In mid-June the Dutch naval architecture firm C-Job released "Safe and effective application of ammonia as a marine fuel," a thesis written by the firm’s Lead Naval Architect Niels de Vries for the Marine Technology Master of Science program at the Delft University of Technology in the Netherlands. While the thesis delivers an extensive assessment of ammonia's potential effectiveness as a marine fuel, it breaks new ground in its consideration of ammonia's safety in this context.

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Green ammonia: Haldor Topsoe’s solid oxide electrolyzer

Haldor Topsoe has greatly improved the near-term prospects for green ammonia by announcing a demonstration of its next-generation ammonia synthesis plant. This new technology uses a solid oxide electrolysis cell to make synthesis gas (hydrogen and nitrogen), which feeds Haldor Topsoe's existing technology: the Haber-Bosch plant. The product is ammonia, made from air, water, and renewable electricity. The "SOC4NH3" project was recently awarded funds from the Danish Energy Agency, allowing Haldor Topsoe to demonstrate the system with its academic partners, and to deliver a feasibility study for a small industrial-scale green ammonia pilot plant, which it hopes to build by 2025. There are two dimensions to this technology that make it so important: its credibility and its efficiency.

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Ammonia for Fuel Cells: AFC, SOFC, and PEM

In the last 12 months ... IHI Corporation tested its 1 kW ammonia-fueled solid oxide fuel cell (SOFC) in Japan; Project Alkammonia concluded its work on cracked-ammonia-fed alkaline fuel cells (AFC) in the EU; the University of Delaware's project for low-temperature direct ammonia fuel cells (DAFC) continues with funding from the US Department of Energy's ARPA-E; and, in Israel, GenCell launched its commercial 4 kW ammonia-fed AFC with field demonstrations at up to 800 locations across Kenya.

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Ammonia for Fuel Cells: a literature review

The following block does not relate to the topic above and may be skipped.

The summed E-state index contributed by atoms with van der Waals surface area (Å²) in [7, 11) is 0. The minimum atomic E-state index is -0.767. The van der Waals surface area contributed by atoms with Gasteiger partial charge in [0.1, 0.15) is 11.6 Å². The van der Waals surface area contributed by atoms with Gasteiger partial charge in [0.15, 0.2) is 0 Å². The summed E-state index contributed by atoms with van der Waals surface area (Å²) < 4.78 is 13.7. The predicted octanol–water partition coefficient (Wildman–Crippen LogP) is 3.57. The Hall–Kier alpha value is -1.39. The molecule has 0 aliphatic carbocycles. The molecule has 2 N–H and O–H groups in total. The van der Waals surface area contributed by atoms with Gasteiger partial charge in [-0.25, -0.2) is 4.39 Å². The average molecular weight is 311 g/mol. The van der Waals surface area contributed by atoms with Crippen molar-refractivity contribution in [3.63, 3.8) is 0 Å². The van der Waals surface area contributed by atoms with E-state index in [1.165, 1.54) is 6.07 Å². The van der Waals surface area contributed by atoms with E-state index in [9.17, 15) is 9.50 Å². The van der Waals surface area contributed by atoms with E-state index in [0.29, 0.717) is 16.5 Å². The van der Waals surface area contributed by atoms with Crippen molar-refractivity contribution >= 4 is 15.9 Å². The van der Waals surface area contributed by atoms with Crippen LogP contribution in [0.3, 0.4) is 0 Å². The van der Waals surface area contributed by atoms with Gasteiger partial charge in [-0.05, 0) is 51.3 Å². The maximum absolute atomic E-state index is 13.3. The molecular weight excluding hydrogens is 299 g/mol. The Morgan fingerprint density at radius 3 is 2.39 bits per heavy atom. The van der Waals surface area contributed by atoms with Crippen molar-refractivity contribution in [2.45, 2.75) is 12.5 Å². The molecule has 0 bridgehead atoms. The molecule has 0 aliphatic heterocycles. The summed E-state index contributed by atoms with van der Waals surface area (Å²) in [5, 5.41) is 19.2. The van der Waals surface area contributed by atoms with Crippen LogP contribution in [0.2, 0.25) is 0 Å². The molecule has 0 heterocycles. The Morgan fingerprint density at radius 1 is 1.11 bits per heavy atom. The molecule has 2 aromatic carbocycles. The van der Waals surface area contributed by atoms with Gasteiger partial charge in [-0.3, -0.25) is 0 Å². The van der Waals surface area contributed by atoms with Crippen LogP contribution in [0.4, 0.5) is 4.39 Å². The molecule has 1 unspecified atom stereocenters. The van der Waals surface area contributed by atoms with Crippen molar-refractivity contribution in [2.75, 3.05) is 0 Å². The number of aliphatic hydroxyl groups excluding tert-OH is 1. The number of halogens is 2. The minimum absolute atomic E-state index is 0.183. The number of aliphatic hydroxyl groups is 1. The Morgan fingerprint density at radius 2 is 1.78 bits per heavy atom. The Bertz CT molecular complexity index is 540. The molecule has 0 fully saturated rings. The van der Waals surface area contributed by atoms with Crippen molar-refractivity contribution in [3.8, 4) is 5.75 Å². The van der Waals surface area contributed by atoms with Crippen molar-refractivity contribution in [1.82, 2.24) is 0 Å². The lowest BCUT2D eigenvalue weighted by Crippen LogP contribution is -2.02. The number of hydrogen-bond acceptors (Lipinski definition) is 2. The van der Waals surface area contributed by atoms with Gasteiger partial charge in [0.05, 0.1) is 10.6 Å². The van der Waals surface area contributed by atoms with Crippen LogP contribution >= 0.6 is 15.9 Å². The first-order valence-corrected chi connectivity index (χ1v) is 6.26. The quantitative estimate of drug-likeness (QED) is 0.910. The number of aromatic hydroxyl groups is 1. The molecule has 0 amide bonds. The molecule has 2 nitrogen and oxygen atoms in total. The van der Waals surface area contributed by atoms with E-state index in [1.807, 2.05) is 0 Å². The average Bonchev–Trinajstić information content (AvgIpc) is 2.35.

I wrote earlier today about a new literature review on "Ammonia for Power," published in November 2018. As a companion piece to that article, I'd like to highlight another open-access literature review, this one published a few years before we launched Ammonia Energy, which focuses completely on the (perhaps unexpectedly) broad subject of direct ammonia fuel cells. The mini-review, "Ammonia as a suitable fuel for fuel cells," was published in the August 2014 edition of Frontiers in Energy Research, written by Rong Lan and Shanwen Tao of the University of Strathclyde in the UK.

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Toyota, 7-Eleven to Cooperate on Low-Carbon Convenience Stores

Last month, one Ammonia Energy post discussed Toyota’s participation in a Low-Carbon Hydrogen Project in its home prefecture -- including implicit support for ammonia as a hydrogen carrier.  Another post discussed Japanese manufacturer IHI’s plans to commercialize a small-scale combined heat and power system (micro CHP) based on direct ammonia solid oxide fuel cell technology.  Now, according to a June 6 Toyota Motor Corporation press release, Toyota and micro CHP have converged. The announcement served as the unveiling of a “joint project” by Toyota and the convenience store chain 7-Eleven to develop “next-generation convenience stores aiming to considerably reduce CO2 emissions.”  The two companies initially agreed to cooperate in August 2017 on "considerations toward energy conservation and carbon dioxide emission reduction in store distribution and operation.”